Case Note: Picardi Hotels Ltd v Thekwini Properties (Pty) Ltd (2008) (07/680) ZASCA 128

/ / 2017, Commercial Law, Property Law


The Appellant (Picardi Hotels Ltd) in this matter appealed against the judgment handed down with leave of the Durban High Court (the Court a quo). The Respondent (Thekwini Properties (Pty) Ltd) instituted action against the Appellant in the court a quo, claiming the payment of arrear rentals in terms of a lease agreement. In a special plea the Appellant alleged that the Respondent had denied itself of the power to sue it for rental by virtue of a cession in securitatem debiti (“as security for a debt”) executed by the Respondent in favour of a bank. The Respondent’s claim against the Appellant arose from the latter’s occupation of certain immovable properties owned by the Respondent which are situate at West and Gillespie Streets, Durban. When the Respondent acquired the properties, it entered into a number of related agreements with Investec Bank Ltd (“the bank”).

These included a loan agreement and a covering mortgage bond (“the bond”) that was registered over the properties on or about 18 July 1996. Clause 8 of the agreement dealt with cession of rentals and revenues in respect of the instance when the bank gives its consent to the letting of the mortgaged property, that the mortgagor will have to cede, transfer and assign the bank all the mortgagor’s rights, title and interest in all and to all rentals and other avenues of whatsoever nature which may accrue from the mortgaged property as additional security for the due payment of all amounts owing or claimable by the bank in respect of the bond with express right in favour of the bank irrevocably. In essence, the mortgagor has no locus standi and would have to “ask for permission from the bank” in respect of instituting legal proceedings against lessees for the recovery of unpaid rentals, to let the mortgaged property or to collect on behalf of the mortgagor.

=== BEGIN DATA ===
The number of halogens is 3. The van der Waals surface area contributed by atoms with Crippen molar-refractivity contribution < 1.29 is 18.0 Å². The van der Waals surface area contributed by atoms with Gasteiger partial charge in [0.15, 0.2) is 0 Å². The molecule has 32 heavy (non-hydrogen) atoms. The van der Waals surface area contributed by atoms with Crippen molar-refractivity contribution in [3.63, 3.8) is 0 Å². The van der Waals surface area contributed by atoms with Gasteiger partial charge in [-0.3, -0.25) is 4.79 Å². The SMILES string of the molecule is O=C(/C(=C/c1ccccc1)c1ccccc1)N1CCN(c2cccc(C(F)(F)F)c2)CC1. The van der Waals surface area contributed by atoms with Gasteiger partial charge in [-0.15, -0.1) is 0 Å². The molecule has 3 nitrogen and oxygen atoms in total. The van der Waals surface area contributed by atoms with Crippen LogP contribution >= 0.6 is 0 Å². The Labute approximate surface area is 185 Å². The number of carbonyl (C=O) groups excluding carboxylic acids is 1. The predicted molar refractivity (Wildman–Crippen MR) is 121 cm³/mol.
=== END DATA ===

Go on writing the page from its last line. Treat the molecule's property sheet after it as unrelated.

It is settled law that, unless otherwise agreed, a cession in securitatem debiti results in the cedent being deprived of the right to recover the ceded debt, retaining only the bare dominium or ‘reversionary interest’ therein.


The court a quo essentially held that clause 8 of the mortgage bond had the effect of suspending the operation of the cession pending the fulfilment of the conditions mentioned therein. Furthermore, it was held that as a result of neither of these conditions having been fulfilled, the cession had not come into effect and that the appellant was not deprived of its right to recover the ceded debts. The SCA, held that this matter is essentially one of interpretation. It is important that the court ascertain the intention of the parties, which in first instance should be gathered from the language of the clause.

Secondly, the meaning conveyed by the words themselves must be given effect to unless this would give rise to absurdity or inconsistency with the rest of the bond. Lastly, the relevant provision must also be construed in accordance with sound commercial principles and good business sense, so that it receives a fair and sensible application.


In terms of this case, it is clear that, while security cessions provide a convenient manner by which parties can obtain security, they can pose practical concerns for both the cessionary and the cedent.

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